|BOS21-703||Piloting, Scaling & Committing to Healthier Materials||When it comes to toxic chemicals, there is an urgent need for market transformation. Occupants, tradespeople, and fence line communities are being contaminated by the chemical manufacturing industry, which raises concerns about environmental racism and injustice. We can support these communities by reducing and eliminating classes of chemicals from our buildings. This session presents four entities who have stepped up to the challenge: MIT, Colby College, Shepley Bulfinch, and Thornton Tomasetti. Panelists will share their stories of what led them to examine material decisions and the internal challenges to organizational engagement and commitment to healthier alternatives, with the goal of creating market demand for healthier products.||BE21 Sessions||5/7/2021 9:30-AM||5/7/2021 11:00-AM||Sandy Beauregard , Amanda Garvey , Nicole Imbergamo , Siiri Julianus ||Greg Smith , Danny Veerkamp ||AIA 1.5 LU/HSWBPI 1.5 hoursConference-day attendance credits available from PHIUS, RESNET, and Mass. CSL||Teach others about the urgency of individual and organization action towards chemical reform in today's materials market.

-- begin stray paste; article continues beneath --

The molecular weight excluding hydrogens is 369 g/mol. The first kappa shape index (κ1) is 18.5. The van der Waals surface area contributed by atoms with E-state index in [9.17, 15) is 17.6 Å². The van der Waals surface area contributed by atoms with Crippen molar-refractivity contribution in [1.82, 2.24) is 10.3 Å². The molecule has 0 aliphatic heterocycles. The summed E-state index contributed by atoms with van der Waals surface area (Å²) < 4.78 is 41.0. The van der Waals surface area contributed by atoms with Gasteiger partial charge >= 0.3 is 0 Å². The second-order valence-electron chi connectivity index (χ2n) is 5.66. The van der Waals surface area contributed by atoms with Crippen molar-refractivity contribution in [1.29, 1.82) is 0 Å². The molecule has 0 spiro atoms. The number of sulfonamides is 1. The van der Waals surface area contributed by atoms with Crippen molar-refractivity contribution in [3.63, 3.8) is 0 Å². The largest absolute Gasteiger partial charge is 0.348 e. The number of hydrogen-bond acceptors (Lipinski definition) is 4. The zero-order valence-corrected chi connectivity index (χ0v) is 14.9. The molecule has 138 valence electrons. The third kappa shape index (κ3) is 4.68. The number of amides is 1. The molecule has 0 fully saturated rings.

||Share tools and methods used to create a demand for healthier building products.
||Develop a roadmap to healthier materials on their own project, or a healthier initiative at their own campus or workplace that considers education, transparency, key partnerships, internal commitments, occupant engagement, and pilot projects.
||Implement a process informed by lessons learned from institutions and firms that have stepped up to the challenge.